Fourth, models that allow for tax arbitrage and asset trade have important implications for the econometric analysis of labor supply, and for applied work on income distribution. Studies that ignore the effect of tax arbitrage and asset trade on labor supply incentives will come up with biased estimates of important elasticities, and international comparisons of income inequality will exaggerate the redistributive achievements of high-tax countries like Sweden.
Fifth, how does tax avoidance affect estimates of the deadweight burden of the income tax? Feldstein (1995) argues that models that account for tax avoidance will produce calculations of excess burdens that are many times larger than those implied by standard Harberger-calculations. A contrary view, from the perspective of a high-tax country, is that tax avoidance may be seen .. as a means of blowing off some steam in order to save the engine from exploding” (Lindencrona (1993), p. 166).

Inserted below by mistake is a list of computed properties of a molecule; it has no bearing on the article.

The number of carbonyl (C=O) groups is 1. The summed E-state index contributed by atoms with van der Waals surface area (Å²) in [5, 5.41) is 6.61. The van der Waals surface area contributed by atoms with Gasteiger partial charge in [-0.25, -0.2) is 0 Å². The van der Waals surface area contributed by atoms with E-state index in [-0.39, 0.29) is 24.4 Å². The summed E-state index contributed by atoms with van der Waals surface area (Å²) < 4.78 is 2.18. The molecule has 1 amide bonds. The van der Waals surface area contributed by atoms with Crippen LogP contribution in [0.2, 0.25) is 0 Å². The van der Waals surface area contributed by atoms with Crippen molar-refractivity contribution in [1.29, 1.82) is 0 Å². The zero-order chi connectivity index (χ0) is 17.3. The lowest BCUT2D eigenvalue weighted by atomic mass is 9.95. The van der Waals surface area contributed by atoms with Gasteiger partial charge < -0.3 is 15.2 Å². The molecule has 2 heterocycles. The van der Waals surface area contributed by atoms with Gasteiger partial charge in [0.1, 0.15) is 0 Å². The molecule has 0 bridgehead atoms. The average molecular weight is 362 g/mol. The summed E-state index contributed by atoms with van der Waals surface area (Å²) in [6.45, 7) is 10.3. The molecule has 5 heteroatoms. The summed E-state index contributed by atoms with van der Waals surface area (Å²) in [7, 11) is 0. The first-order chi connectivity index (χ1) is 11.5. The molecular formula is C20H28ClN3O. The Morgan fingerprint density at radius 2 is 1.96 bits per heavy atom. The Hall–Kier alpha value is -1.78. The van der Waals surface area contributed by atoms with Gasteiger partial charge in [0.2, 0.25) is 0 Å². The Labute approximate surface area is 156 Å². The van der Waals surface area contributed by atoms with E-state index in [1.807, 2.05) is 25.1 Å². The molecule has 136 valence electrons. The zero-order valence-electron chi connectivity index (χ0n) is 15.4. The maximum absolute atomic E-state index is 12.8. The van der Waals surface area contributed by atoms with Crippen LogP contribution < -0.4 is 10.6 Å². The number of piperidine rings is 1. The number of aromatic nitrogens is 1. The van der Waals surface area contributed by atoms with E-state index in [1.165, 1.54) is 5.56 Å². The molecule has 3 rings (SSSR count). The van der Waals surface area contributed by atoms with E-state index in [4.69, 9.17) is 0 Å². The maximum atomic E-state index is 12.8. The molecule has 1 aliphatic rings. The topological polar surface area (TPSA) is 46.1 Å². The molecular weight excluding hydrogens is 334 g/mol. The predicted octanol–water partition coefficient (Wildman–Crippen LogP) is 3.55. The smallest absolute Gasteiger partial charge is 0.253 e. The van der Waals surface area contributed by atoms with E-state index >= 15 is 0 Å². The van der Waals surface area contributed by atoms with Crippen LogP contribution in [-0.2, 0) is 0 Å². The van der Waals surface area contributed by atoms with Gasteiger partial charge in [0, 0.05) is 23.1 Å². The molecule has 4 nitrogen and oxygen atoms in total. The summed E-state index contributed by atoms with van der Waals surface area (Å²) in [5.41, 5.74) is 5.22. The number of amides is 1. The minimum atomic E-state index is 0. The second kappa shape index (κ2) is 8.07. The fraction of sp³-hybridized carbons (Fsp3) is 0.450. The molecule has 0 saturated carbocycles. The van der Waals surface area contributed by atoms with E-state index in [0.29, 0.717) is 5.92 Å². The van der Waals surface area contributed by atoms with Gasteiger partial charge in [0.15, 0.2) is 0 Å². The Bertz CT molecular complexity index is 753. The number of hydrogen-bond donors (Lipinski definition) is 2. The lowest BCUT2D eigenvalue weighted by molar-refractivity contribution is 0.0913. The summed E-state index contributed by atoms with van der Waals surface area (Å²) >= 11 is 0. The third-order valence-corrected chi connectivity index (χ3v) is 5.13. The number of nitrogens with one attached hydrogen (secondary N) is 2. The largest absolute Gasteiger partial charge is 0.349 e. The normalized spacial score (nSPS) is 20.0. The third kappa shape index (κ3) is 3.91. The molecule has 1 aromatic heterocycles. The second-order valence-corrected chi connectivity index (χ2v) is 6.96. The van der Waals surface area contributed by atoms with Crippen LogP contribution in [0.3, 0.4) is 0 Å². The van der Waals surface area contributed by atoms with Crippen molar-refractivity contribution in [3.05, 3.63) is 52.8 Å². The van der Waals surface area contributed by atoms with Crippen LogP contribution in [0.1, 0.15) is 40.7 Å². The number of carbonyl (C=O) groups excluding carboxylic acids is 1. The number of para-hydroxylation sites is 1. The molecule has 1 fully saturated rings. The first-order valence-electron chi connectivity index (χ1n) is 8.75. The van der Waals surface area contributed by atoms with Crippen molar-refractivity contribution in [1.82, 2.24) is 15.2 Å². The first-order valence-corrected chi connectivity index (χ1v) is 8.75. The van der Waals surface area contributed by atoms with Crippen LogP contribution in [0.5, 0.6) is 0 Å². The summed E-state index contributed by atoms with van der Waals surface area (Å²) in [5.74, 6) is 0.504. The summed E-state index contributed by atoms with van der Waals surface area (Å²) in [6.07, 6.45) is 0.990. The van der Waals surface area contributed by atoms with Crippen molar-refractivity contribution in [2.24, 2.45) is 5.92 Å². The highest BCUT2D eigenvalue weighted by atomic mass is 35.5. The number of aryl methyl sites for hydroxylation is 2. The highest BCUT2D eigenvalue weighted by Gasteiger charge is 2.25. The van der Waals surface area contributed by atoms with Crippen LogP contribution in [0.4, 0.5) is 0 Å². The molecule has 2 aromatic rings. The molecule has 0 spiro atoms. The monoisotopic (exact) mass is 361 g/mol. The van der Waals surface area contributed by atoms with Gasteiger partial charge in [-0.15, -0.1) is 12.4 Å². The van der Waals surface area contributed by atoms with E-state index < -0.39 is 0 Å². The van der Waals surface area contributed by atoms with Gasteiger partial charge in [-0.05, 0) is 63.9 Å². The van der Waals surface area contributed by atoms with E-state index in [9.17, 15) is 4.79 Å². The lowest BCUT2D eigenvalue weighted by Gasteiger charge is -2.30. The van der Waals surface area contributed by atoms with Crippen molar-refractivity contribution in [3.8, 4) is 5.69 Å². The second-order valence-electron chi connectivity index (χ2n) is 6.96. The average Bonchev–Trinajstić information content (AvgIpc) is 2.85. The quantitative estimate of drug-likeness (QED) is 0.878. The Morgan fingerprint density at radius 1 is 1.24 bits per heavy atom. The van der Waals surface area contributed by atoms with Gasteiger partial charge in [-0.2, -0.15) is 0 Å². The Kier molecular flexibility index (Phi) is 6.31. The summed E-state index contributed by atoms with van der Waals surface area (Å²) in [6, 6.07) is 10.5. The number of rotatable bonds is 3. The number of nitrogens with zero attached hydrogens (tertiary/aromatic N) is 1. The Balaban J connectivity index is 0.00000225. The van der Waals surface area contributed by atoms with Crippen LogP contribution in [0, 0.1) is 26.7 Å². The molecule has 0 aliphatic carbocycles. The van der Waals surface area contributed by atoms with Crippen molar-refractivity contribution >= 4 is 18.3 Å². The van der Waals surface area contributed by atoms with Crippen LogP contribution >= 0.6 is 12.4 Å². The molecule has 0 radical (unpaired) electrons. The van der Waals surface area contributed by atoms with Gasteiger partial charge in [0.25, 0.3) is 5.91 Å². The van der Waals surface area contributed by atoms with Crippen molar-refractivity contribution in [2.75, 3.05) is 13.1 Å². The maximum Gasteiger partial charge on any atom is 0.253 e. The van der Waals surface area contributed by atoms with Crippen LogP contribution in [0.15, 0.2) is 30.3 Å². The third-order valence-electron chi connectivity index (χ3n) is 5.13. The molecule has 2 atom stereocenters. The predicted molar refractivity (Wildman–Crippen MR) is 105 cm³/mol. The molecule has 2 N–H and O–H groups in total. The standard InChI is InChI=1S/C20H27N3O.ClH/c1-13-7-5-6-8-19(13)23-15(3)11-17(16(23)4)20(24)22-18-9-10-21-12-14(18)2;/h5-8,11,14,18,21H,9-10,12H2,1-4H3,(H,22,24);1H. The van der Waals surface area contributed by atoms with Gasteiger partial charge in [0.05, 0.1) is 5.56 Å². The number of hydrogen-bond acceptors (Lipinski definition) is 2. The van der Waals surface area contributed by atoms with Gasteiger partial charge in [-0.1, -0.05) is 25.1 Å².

Our analysis shows that it is indeed easy to develop examples where asset trade reduces the efficiency cost of income taxation. In the end, whether tax avoidance leads to smaller or greater excess burdens is an empirical question, that depends on country-specifics, like the structure of the tax system, the type of available arbitrage technologies, etc.
Sixth, from a public choice perspective tax arbitrage and a highly progressive tax system can be viewed as an ingenious way of reconciling incompatible political ambitions. High marginal tax rates convey the message that politicians care about the less well off, while a generous attitude towards tax avoidance prevents the very same tax system from destroying the incentives of the rich and the highly educated. The political economy of tax design seems like an important research topic for the future. payday loan lender